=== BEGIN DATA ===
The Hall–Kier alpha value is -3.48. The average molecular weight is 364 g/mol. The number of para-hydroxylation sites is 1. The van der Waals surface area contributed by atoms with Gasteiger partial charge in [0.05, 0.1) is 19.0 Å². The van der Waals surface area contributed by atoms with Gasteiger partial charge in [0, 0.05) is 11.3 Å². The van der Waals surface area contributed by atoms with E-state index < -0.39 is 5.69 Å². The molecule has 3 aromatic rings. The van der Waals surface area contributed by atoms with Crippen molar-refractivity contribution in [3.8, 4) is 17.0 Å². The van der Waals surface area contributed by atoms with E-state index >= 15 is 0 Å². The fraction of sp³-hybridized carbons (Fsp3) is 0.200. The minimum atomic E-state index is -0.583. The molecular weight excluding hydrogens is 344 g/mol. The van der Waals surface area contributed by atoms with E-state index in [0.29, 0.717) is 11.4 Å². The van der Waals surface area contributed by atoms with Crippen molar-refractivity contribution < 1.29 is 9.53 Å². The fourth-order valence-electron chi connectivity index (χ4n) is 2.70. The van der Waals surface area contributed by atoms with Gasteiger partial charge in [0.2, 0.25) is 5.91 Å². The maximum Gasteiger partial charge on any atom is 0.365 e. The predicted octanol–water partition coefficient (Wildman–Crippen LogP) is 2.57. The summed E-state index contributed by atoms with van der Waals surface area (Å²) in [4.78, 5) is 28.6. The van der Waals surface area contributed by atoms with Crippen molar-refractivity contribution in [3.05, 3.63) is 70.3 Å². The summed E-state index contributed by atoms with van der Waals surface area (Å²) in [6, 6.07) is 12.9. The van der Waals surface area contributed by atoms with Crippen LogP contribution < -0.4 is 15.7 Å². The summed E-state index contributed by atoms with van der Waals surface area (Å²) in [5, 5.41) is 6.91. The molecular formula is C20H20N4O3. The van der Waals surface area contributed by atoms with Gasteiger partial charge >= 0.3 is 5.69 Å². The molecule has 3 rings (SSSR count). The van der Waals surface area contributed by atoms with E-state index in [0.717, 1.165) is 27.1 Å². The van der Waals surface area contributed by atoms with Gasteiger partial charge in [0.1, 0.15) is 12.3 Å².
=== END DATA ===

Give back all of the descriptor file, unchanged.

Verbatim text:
The Hall–Kier alpha value is -3.48. The average molecular weight is 364 g/mol. The number of para-hydroxylation sites is 1. The van der Waals surface area contributed by atoms with Gasteiger partial charge in [0.05, 0.1) is 19.0 Å². The van der Waals surface area contributed by atoms with Gasteiger partial charge in [0, 0.05) is 11.3 Å². The van der Waals surface area contributed by atoms with E-state index < -0.39 is 5.69 Å². The molecule has 3 aromatic rings. The van der Waals surface area contributed by atoms with Crippen molar-refractivity contribution in [3.8, 4) is 17.0 Å². The van der Waals surface area contributed by atoms with E-state index >= 15 is 0 Å². The fraction of sp³-hybridized carbons (Fsp3) is 0.200. The minimum atomic E-state index is -0.583. The molecular weight excluding hydrogens is 344 g/mol. The van der Waals surface area contributed by atoms with E-state index in [0.29, 0.717) is 11.4 Å². The van der Waals surface area contributed by atoms with Crippen molar-refractivity contribution < 1.29 is 9.53 Å². The fourth-order valence-electron chi connectivity index (χ4n) is 2.70. The van der Waals surface area contributed by atoms with Gasteiger partial charge in [0.2, 0.25) is 5.91 Å². The maximum Gasteiger partial charge on any atom is 0.365 e. The predicted octanol–water partition coefficient (Wildman–Crippen LogP) is 2.57. The summed E-state index contributed by atoms with van der Waals surface area (Å²) in [4.78, 5) is 28.6. The van der Waals surface area contributed by atoms with Crippen molar-refractivity contribution in [3.05, 3.63) is 70.3 Å². The summed E-state index contributed by atoms with van der Waals surface area (Å²) in [6, 6.07) is 12.9. The van der Waals surface area contributed by atoms with Crippen LogP contribution < -0.4 is 15.7 Å². The summed E-state index contributed by atoms with van der Waals surface area (Å²) in [5, 5.41) is 6.91. The molecular formula is C20H20N4O3. The van der Waals surface area contributed by atoms with Gasteiger partial charge >= 0.3 is 5.69 Å². The molecule has 3 rings (SSSR count). The van der Waals surface area contributed by atoms with E-state index in [0.717, 1.165) is 27.1 Å². The van der Waals surface area contributed by atoms with Gasteiger partial charge in [0.1, 0.15) is 12.3 Å².